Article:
A change in a court order is called a modification. Either parent can request that the Child Support Services Department review his or her child support case for modification. Generally, a modification must be based upon a "substantial change of circumstances" since the last order was made by the court.
Examples of a change in circumstances include:
A change in primary custody (who the child lives with most of the time)
A significant change in visitation regarding the supported child
A significant change in the income of either parent
Incarceration of the Person Paying Support (PPS)
The PPS starts receiving General Relief (GR), Supplemental Security Income (SSI), or Veteran’s Benefits
Military deployment (see Military for more information)
Modification Review Process
When a Person Receiving Support (PRS) or Person Paying Support (PPS) requests modification, the Child Support Services Department (CSSD) sends a modification packet to both parents requesting information about each parent’s financial status and various other factors that affect child support. CSSD will determine if asking the court for a modification is appropriate based on the financial and other information provided.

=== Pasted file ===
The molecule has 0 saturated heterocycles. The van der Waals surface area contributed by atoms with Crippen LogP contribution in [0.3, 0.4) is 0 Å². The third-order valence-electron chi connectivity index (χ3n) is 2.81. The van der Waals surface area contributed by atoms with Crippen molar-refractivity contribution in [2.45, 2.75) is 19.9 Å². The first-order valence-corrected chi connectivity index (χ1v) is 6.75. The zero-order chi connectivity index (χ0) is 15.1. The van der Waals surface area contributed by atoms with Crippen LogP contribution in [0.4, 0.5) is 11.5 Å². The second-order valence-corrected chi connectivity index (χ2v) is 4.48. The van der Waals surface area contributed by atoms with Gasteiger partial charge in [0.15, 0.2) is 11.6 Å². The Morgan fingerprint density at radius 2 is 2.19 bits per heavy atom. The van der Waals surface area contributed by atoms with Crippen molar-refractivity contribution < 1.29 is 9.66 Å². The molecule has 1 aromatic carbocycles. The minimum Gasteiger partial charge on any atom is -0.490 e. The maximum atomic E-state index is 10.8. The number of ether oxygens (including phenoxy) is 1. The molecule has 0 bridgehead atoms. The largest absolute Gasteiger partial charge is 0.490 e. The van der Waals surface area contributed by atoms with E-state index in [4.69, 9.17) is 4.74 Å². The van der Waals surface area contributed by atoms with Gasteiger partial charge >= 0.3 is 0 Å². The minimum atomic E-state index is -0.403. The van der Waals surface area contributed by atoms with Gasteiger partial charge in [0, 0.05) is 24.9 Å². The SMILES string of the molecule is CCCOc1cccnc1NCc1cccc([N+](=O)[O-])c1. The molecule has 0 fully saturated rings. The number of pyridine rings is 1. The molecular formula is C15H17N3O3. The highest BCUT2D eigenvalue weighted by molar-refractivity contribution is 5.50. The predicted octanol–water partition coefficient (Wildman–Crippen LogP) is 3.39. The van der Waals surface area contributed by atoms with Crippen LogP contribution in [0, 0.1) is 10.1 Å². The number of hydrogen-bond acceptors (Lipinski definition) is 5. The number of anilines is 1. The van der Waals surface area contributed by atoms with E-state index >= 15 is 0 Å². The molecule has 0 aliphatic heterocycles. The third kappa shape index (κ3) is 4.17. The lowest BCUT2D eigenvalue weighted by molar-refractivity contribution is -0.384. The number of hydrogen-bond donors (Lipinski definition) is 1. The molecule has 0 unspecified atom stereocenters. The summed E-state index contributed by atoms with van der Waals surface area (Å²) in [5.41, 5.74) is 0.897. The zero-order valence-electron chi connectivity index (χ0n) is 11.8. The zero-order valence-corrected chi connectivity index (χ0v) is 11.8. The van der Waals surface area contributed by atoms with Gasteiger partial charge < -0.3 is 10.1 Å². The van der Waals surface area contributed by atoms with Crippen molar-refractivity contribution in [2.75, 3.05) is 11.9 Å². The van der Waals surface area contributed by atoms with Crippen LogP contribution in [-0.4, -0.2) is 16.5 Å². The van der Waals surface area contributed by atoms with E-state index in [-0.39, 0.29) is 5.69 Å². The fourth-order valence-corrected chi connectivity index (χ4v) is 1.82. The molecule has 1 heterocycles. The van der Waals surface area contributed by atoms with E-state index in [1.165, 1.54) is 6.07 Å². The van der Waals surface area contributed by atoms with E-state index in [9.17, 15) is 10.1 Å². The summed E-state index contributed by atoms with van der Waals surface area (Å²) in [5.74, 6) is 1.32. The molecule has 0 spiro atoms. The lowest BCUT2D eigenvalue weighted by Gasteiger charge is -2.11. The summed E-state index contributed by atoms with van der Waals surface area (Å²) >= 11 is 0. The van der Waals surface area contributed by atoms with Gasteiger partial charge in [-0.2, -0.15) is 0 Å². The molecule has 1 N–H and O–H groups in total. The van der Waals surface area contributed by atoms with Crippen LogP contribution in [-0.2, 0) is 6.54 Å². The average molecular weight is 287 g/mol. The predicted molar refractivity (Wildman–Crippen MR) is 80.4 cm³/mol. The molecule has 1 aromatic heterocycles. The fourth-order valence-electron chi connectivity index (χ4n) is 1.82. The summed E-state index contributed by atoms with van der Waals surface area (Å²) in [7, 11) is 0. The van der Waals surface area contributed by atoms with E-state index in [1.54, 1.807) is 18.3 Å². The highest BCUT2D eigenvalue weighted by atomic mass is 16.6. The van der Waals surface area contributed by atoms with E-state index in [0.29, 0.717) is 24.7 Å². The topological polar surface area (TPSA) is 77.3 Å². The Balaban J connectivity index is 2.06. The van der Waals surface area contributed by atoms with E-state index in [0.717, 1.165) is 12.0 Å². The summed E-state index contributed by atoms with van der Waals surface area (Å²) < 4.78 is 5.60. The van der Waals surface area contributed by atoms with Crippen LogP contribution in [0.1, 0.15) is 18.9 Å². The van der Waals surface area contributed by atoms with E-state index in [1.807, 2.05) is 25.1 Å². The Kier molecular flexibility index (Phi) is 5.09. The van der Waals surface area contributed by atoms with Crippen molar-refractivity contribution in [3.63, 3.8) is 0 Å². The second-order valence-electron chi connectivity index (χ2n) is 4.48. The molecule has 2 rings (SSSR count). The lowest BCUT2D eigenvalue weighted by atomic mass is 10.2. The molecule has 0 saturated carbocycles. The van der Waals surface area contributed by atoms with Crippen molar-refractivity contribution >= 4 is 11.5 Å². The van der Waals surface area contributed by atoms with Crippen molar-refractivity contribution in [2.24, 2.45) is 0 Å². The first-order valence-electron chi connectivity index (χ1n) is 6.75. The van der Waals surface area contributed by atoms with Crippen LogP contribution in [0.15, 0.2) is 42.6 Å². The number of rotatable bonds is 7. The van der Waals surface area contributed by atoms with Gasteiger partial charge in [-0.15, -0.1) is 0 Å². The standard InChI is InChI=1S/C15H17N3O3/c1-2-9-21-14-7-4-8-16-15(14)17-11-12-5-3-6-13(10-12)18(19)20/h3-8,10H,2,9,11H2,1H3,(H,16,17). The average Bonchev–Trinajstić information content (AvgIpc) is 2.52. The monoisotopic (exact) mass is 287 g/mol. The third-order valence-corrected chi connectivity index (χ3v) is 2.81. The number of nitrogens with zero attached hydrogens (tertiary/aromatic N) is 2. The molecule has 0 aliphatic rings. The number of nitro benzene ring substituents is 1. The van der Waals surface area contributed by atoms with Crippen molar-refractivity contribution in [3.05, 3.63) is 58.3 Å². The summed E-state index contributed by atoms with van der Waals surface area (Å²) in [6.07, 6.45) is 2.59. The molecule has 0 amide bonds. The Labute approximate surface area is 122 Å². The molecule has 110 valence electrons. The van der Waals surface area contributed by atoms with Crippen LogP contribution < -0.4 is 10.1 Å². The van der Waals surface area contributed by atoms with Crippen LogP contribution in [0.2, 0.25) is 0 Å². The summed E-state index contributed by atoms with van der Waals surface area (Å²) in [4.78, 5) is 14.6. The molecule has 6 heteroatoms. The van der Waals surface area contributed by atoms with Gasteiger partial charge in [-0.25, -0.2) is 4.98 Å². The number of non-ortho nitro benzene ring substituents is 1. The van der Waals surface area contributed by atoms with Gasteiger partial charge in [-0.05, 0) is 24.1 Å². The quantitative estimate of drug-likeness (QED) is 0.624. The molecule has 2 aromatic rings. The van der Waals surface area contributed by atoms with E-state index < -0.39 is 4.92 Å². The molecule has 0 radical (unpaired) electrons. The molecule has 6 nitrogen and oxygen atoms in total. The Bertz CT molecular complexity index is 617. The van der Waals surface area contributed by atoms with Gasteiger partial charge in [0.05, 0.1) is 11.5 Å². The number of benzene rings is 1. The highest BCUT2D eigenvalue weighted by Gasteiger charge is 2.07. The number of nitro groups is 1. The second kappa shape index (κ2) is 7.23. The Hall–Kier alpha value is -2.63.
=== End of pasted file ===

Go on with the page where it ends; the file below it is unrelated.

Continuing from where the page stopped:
If a modification is appropriate, both parties will be informed of the decision. CSSD will file the necessary papers with the court to set a court hearing unless the parties can agree to the support amount ahead of time. If an agreement is reached, a stipulation must be filed with the court. When the judicial officer signs the form, it becomes a court order. If an agreement is not reached ahead of time, the case will go to court and the judicial officer will decide the amount of support. At the court hearing, the amount of the child support order may be either increased or decreased, or the judge may deny the motion to modify.
To request a modification review:
Until an order for child support is modified, the PPS is required to pay the child support amount in the existing order. Contact Us if there is a change in circumstances.
Parents also have the option of requesting a modification directly from the court. For more information about filing your own request for modification, contact the Office of the Family Law Facilitator.